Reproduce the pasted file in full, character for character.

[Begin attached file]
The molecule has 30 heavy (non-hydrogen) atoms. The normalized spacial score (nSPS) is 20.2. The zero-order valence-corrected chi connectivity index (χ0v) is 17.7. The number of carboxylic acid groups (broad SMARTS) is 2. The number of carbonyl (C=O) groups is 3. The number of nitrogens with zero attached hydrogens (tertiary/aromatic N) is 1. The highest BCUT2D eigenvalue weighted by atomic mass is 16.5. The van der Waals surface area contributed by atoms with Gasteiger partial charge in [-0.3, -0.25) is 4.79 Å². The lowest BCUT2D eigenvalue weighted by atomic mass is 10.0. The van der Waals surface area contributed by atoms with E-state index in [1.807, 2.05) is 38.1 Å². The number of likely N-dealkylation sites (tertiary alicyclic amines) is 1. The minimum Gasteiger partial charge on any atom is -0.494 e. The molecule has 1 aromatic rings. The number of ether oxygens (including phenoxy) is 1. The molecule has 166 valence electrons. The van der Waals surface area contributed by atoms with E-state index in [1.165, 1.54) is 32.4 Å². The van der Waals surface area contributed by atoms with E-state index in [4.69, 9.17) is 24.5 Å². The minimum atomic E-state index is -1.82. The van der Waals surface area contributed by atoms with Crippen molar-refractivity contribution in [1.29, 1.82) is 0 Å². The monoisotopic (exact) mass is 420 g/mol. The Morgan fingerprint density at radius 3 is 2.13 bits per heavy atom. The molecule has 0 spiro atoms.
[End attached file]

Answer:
The molecule has 30 heavy (non-hydrogen) atoms. The normalized spacial score (nSPS) is 20.2. The zero-order valence-corrected chi connectivity index (χ0v) is 17.7. The number of carboxylic acid groups (broad SMARTS) is 2. The number of carbonyl (C=O) groups is 3. The number of nitrogens with zero attached hydrogens (tertiary/aromatic N) is 1. The highest BCUT2D eigenvalue weighted by atomic mass is 16.5. The van der Waals surface area contributed by atoms with Gasteiger partial charge in [-0.3, -0.25) is 4.79 Å². The lowest BCUT2D eigenvalue weighted by atomic mass is 10.0. The van der Waals surface area contributed by atoms with E-state index in [1.807, 2.05) is 38.1 Å². The number of likely N-dealkylation sites (tertiary alicyclic amines) is 1. The minimum Gasteiger partial charge on any atom is -0.494 e. The molecule has 1 aromatic rings. The number of ether oxygens (including phenoxy) is 1. The molecule has 166 valence electrons. The van der Waals surface area contributed by atoms with E-state index in [1.165, 1.54) is 32.4 Å². The van der Waals surface area contributed by atoms with E-state index in [4.69, 9.17) is 24.5 Å². The minimum atomic E-state index is -1.82. The van der Waals surface area contributed by atoms with Crippen molar-refractivity contribution in [1.29, 1.82) is 0 Å². The monoisotopic (exact) mass is 420 g/mol. The Morgan fingerprint density at radius 3 is 2.13 bits per heavy atom. The molecule has 0 spiro atoms.